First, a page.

No joke: 1st weather satellite launched into space on April Fool’s Day

NASA’s TIROS project also tested various design issues for spacecraft

The first photo of Earth from a weather satellite, taken by the TIROS-1 satellite on April 1, 1960. (NASA, NASA)

CAPE CANAVERAL, Fla. – On April 1, 1960, NASA launched the very first weather satellite from Cape Canaveral Space Launch Complex 17A at 7:40 a.m.

Although it happened on April Fool’s Day, this launch was no joke. The TIROS program became an important experiment in the new satellite and technology era.

The initial goal of launching TIROS-1 was to see if satellites could be useful in the study of the Earth. Since satellites were new technology at the time, the effectiveness of having a satellite observing the Earth was still unknown territory.

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Technicians work on the TIROS-1 satellite. (NASA)

This program was also used to test various design issues for spacecrafts, like instrumentation, data collection and the parameters at which they were operational.

The goal was weather-orientated with safety in mind. Scientists were asking, ‘Would information received from imagery and data collection be useful to make safety decisions here on Earth?’ Basically, they were concerned with if the information would come in handy when making decisions in impending weather situations like hurricanes.

The first job for the TIROS program was to develop a meteorological satellite information system. The information received from space would benefit weather forecasts on Earth. This was successful and forecasts today still use satellite data to increase accuracy and confidence in local day-to-day forecasting as well as to make emergency decisions like evacuation measures during major events like hurricanes. Continuous coverage of the Earth’s weather began the following year and the information was used by meteorologists all over the world.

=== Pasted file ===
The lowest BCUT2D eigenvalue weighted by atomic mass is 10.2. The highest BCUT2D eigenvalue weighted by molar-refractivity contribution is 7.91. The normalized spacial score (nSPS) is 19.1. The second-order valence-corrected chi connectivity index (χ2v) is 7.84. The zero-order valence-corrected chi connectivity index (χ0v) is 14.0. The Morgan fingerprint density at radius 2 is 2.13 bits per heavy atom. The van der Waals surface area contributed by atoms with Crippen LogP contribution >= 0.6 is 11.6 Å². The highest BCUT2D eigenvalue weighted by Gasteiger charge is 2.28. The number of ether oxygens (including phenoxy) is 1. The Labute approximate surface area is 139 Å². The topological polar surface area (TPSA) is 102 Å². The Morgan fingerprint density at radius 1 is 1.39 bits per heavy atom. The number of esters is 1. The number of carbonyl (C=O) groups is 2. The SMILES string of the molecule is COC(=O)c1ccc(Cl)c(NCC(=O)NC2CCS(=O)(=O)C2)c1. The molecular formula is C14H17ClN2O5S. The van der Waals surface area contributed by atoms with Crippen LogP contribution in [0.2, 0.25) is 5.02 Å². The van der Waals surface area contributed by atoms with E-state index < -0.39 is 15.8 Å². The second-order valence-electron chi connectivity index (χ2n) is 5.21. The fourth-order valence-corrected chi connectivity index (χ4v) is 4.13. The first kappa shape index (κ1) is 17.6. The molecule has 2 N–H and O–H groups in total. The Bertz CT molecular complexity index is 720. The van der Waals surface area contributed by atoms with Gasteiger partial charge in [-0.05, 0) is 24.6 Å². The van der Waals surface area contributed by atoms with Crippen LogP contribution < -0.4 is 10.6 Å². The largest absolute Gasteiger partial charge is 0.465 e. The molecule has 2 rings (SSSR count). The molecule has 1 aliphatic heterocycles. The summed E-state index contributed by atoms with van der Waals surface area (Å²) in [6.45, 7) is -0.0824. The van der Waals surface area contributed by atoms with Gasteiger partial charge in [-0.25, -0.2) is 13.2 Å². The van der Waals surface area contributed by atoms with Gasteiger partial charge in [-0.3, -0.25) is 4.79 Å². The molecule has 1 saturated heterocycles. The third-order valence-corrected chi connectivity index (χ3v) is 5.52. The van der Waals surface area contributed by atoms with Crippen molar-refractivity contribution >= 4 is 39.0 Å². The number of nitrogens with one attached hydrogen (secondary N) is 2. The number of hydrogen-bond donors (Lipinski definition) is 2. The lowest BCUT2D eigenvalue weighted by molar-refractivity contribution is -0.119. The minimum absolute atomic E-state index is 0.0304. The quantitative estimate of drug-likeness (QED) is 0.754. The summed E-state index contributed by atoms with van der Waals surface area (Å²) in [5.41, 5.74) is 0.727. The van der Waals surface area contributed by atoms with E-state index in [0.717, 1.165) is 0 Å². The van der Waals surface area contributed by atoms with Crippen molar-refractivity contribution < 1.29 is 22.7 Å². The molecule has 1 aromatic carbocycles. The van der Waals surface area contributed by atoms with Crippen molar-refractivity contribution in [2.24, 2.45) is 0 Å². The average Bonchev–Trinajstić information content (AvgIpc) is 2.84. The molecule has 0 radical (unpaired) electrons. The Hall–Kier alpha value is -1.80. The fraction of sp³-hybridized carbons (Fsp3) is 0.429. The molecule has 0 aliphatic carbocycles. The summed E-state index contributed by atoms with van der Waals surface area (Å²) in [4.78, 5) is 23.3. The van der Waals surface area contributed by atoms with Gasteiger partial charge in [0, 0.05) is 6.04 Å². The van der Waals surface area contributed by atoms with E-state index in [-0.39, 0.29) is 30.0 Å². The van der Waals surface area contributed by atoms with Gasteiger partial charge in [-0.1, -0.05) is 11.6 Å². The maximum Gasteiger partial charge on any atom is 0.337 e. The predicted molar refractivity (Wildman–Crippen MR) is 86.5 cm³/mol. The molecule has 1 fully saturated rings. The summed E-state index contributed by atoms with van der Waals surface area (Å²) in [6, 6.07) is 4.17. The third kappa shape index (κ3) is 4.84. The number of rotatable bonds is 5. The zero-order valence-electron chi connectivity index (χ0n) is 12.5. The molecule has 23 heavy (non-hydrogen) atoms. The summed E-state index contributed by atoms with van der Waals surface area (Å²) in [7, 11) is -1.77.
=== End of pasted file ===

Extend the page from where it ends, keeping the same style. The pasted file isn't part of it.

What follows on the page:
The first photo of Earth from a weather satellite, taken by the TIROS-1 satellite on April 1, 1960. (NASA)

Technology has really come a long way over the years.

Not only are the images better quality, but the information is a vital part of weather forecasting. The latest satellite GOES-18 over the Pacific and the GOES-16 over parts of North America and the Atlantic Ocean are now providing up-to-the-minute updates with vital data used in forecasting.

This composite color full-disk visible image of the Western Hemisphere was captured from NOAA GOES-16 satellite at 1:07 pm EST on Jan. 15, 2017 and created using several of the 16 spectral channels available on the satellite's sophisticated Advanced Baseline Imager. The image, taken from 22,300 miles above the surface, shows North and South America and the surrounding oceans. (NASA)

This technology also allows meteorologists to studying life-saving data, like rapid intensification of hurricanes, which results in better forecasts and planning, ultimately leading to a reduced number of casualties during a catastrophic event.

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About the Author:

Emmy Award Winning Meteorologist Samara Cokinos joined the News 6 team in September 2017. In her free time, she loves running and being outside.